These sweeteners might lack calories, but not consequences, of which, diabetes is only one.
Dana Small, Professor at Yale University, “A calorie is not a calorie”.
However, when a “mismatch” occurs, the calories fail to trigger the body’s metabolism, and the reward circuits in the brain fail to recognize that calories have been consumed.
Researchers said a sweettasting, lower-calorie drink can trigger a greater metabolic response than drinks with higher calories, explaining an association between artificial sweeteners and diabetes.
But diet products that do not taste sweet confuse the brain into thinking there are fewer calories to burn than there are. “Either may affect metabolic health”.
In the new study, brains of 15 participants, when they drank diet drinks were scanned and were then compared with regular beverages.
They also monitored how much energy was burned and found that when there was a “mismatch”, the brain did not register calories had been consumed, which could lead to eating more.
Researchers at Yale University say in nature sweetness signals the presence of energy, so that the sweeter something tastes, the more calories it contains.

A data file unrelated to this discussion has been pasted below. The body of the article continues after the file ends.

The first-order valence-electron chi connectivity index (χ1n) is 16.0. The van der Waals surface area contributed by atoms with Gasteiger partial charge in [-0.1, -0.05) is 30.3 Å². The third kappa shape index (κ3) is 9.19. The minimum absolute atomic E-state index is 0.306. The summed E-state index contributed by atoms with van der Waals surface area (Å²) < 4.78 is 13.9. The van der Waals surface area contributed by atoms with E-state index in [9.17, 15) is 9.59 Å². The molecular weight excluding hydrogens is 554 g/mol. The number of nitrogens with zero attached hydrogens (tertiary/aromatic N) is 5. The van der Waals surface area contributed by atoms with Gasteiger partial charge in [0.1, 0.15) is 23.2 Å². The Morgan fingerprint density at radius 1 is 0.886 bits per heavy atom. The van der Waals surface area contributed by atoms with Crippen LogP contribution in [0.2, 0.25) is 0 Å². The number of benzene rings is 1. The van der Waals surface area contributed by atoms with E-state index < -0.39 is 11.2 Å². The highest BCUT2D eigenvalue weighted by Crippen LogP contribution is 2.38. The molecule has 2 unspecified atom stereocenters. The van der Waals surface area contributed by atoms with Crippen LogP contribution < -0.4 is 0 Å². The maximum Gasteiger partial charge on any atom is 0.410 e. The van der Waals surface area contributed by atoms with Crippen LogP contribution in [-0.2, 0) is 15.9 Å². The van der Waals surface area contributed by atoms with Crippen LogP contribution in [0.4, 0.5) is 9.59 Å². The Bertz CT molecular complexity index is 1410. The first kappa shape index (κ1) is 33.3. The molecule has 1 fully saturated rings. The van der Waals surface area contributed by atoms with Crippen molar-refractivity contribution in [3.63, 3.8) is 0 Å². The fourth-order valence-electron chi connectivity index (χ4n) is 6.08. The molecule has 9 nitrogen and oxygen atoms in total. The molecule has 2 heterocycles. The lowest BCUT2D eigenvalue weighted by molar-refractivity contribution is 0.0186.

As said by Mr. Dwyer, the most vital complication lies in the fate of the calories that are taken in the mismatch condition.
“These are not efficiently metabolised at the time of ingestion and thus processed later and/or stored either of which could drive weight gain and interfere with metabolism“.
British experts, who are more skeptical about the findings, are of the opinion that those who are concerned about taking diet drinks should stick to drinking water.
Diet drinks and meals could cause people to put on weight and trigger diabetes even when they are low-calorie.
“The statement that a calorie is not a calorie is gobbledegook”, said Tom Sanders, Professor emeritus of Nutrition and Dietetics, at King’s College London.
Artificial Sweeteners have been a controversial topic for nearly as long as they have been around.